Protein Cinnamon Rolls

Protein Dough:

1 Cup Plain Non-Dairy Milk
1 Packet (2 1/4 Teaspoons) Active Dry Yeast
3 Tablespoons Olive Oil
2 Tablespoons Light Agave Nectar
3 – 3 1/2 Cups White Whole Wheat Flour
1/2 Cup Pro(Zero) Cinnamon Roll Protein Powder
3/4 Teaspoon Salt

Cinnamon Filling:

1 Tablespoon Coconut Oil, Melted
1/3 Cup Coconut Sugar or Dark Brown Sugar, Firmly Packed
2 Teaspoons Ground Cinnamon

Cream Cheese Protein Icing:

1/4 Cup Vegan Cream Cheese
1/4 Cup Pro(Zero) Cinnamon Bun Protein Powder
2 Tablespoons Light Agave Nectar
1 – 3 Tablespoons Water

Heat your non-dairy milk in a microwave safe bowl for just a minute to warm, but do not bring it to a boil. Stir in the yeast and let is sit for about 5 minutes until frothy and active. Once re-awakened, pour the yeast mixture into your stand mixer, along with the olive oil and agave. Mix to combine.

In a separate bowl, whisk together the first 3 cups of flour, protein powder, and salt. Make sure that all the dry goods are thoroughly distributed before adding them into the liquid mixture. Beginning at the lowest speed, use the dough hook to slowly combine. Scrape down the sides of the bowl as needed to keep everything incorporated, until the dough forms a cohesive ball. If it still seems excessively wet, add up to 1/2 cup of flour. Bear in mind that the protein powder will continue to absorb liquid, so give it some time to fully hydrate.

Let the mixer continue to knead the dough for about 10 minutes, until smooth and elastic. You could also knead it by hand; just take 15 – 20 minutes to do so instead. Place the dough into a lightly greased bowl, cover with plastic, and let rest in a warm area for about 1 1/2 hours, until doubled in size.

Punch down the dough and turn it out onto a well-floured surface. Roll it out into a rectangle of about 14 x 18 inches. Brush evenly with the melted coconut oil. Combine the sugar and cinnamon in a small bowl before sprinkling the mixture over the entire surface. Starting from one of the shorter ends, roll the rectangle up as tightly as possible, pinching the seam shut when you reach the other end.

Use a very sharp knife to cut the roll into approximately 1 1/2-inch pieces. You can either bake them individually in lightly greased muffin tins or together in two 8-inch round cake pans. If baking them in groups, try spacing them as evenly as possible. You can begin preheating your oven to 350 degrees at this point, and allow the rolls to rise for 45 – 60 minutes before baking.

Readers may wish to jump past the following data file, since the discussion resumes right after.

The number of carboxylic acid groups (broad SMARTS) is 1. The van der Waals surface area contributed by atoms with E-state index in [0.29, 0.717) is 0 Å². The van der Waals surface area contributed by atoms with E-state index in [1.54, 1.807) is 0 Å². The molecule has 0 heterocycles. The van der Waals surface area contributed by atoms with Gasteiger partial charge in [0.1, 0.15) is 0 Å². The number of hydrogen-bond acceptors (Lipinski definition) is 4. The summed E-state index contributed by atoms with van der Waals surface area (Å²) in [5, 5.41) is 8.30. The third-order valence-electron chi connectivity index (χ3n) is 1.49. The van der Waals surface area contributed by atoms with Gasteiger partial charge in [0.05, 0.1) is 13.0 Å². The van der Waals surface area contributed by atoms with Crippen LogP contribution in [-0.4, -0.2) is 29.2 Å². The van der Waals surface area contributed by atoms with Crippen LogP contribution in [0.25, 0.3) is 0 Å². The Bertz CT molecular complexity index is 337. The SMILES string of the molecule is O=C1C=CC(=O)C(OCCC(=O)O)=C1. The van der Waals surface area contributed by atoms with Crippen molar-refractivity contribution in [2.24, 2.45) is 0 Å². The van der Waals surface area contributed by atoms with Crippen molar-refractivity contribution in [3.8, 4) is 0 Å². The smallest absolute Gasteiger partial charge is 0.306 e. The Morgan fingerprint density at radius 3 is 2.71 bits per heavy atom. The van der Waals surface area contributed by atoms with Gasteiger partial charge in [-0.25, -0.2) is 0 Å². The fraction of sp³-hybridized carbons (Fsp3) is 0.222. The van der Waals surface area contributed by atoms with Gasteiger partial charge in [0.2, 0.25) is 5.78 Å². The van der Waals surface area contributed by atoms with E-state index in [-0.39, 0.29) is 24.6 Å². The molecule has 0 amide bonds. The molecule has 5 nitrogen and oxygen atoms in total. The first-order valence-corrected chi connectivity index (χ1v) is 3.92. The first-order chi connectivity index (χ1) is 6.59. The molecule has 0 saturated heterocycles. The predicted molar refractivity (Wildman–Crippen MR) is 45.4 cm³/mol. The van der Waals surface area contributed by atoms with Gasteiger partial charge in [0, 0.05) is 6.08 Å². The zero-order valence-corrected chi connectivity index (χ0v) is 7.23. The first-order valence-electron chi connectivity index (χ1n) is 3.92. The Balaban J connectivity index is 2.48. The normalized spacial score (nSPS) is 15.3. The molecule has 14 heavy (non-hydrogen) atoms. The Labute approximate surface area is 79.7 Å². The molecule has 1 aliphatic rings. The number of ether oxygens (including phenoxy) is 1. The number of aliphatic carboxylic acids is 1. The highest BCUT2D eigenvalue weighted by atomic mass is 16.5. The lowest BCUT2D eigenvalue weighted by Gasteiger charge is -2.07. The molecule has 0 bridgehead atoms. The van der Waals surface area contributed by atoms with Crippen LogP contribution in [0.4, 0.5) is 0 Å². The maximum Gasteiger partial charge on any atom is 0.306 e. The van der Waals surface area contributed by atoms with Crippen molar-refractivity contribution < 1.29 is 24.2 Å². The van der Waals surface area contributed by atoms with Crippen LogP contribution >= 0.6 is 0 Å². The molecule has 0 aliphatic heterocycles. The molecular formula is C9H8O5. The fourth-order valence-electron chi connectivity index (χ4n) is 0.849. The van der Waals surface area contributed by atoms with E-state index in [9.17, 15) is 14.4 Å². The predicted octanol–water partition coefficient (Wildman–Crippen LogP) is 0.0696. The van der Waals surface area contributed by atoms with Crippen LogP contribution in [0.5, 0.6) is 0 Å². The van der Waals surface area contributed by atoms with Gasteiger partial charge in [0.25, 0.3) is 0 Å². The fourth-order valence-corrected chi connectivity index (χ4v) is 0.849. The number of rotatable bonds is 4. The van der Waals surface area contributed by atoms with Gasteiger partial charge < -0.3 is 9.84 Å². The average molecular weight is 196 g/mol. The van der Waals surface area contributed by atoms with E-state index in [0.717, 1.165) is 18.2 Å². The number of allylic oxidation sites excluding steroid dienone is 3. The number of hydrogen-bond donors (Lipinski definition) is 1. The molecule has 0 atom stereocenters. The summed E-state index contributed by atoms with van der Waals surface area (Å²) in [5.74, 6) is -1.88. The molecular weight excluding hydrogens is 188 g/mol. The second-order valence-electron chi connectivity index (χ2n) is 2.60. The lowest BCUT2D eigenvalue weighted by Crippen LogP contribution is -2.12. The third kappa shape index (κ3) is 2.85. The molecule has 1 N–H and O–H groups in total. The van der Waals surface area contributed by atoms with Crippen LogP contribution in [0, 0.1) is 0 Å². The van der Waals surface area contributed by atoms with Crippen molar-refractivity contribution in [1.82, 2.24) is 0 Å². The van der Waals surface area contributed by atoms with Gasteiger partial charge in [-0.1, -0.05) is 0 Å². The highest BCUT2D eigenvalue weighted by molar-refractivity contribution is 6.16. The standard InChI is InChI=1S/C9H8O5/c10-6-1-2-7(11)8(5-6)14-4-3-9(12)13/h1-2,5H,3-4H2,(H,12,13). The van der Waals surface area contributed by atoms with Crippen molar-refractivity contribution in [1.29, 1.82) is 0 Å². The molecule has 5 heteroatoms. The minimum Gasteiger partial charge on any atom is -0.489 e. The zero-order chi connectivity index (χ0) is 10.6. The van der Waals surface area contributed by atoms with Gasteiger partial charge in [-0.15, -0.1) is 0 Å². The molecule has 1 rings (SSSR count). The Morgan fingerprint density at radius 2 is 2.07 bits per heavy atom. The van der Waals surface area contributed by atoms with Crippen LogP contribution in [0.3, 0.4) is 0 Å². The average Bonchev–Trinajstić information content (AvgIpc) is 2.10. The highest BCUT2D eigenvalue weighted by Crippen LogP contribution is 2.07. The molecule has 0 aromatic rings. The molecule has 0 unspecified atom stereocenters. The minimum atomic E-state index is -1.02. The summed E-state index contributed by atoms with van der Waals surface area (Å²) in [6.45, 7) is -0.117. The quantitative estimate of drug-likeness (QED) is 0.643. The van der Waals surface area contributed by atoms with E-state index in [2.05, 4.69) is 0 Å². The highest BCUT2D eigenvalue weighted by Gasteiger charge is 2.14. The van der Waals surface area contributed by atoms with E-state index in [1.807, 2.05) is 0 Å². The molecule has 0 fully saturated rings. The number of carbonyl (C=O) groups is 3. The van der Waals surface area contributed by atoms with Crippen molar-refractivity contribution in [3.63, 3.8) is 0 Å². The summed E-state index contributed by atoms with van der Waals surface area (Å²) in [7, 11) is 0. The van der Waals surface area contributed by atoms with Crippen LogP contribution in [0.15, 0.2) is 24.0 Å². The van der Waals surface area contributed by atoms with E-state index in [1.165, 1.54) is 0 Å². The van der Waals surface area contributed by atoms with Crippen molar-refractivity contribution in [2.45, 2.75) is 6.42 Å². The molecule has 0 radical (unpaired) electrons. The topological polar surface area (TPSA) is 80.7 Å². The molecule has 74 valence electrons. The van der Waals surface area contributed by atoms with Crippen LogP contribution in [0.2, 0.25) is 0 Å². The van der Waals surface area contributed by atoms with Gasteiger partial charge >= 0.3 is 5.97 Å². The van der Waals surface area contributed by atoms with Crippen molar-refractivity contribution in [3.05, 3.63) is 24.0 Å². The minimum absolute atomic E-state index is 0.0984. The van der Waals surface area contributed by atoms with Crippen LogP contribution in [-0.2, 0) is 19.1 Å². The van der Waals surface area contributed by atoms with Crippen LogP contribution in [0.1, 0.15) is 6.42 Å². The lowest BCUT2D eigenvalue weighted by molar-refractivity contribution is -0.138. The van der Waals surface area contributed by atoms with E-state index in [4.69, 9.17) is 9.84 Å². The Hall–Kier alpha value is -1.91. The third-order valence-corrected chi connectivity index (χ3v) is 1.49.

Bake for 25 – 35 minutes, until golden brown all over. Let cool completely before icing.

To make the icing, simply mix all of the ingredients together, stirring until completely smooth, adding more or less water depending on how thick you want the mixture. Less will give you something closer to a pipeable frosting, while more will create a thinner type of glaze. Bear in mind that the mixture will continue to thicken as it sits.

Makes About 12 Cinnamon Rolls

Printable Recipe

This post was is sponsored by HPN Supplements, but all content and opinions are entirely my own.


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Neither Fish Nor Fowl

Contrary to popular belief, ceviche needn’t include any seafood to be considered “authentic,” or more importantly, to be considered delicious. One of many dishes with murky origins, it’s largely credited to the Peruvians, but it made its mark on cultures across all continents. If one were to look at the Latin etymology, it would simply mean “food for men and animals;” an ambiguous free-for-all with very little meaning other than the fact that it was, indeed, edible. Turning to Arabic, we see the foundation for “cooking in vinegar.” Persian would agree, going further to suggest that it was a “vinegar soup.” Sure, fish or meat was almost always invited to the party, but that doesn’t mean it was essential to the soul of the dish.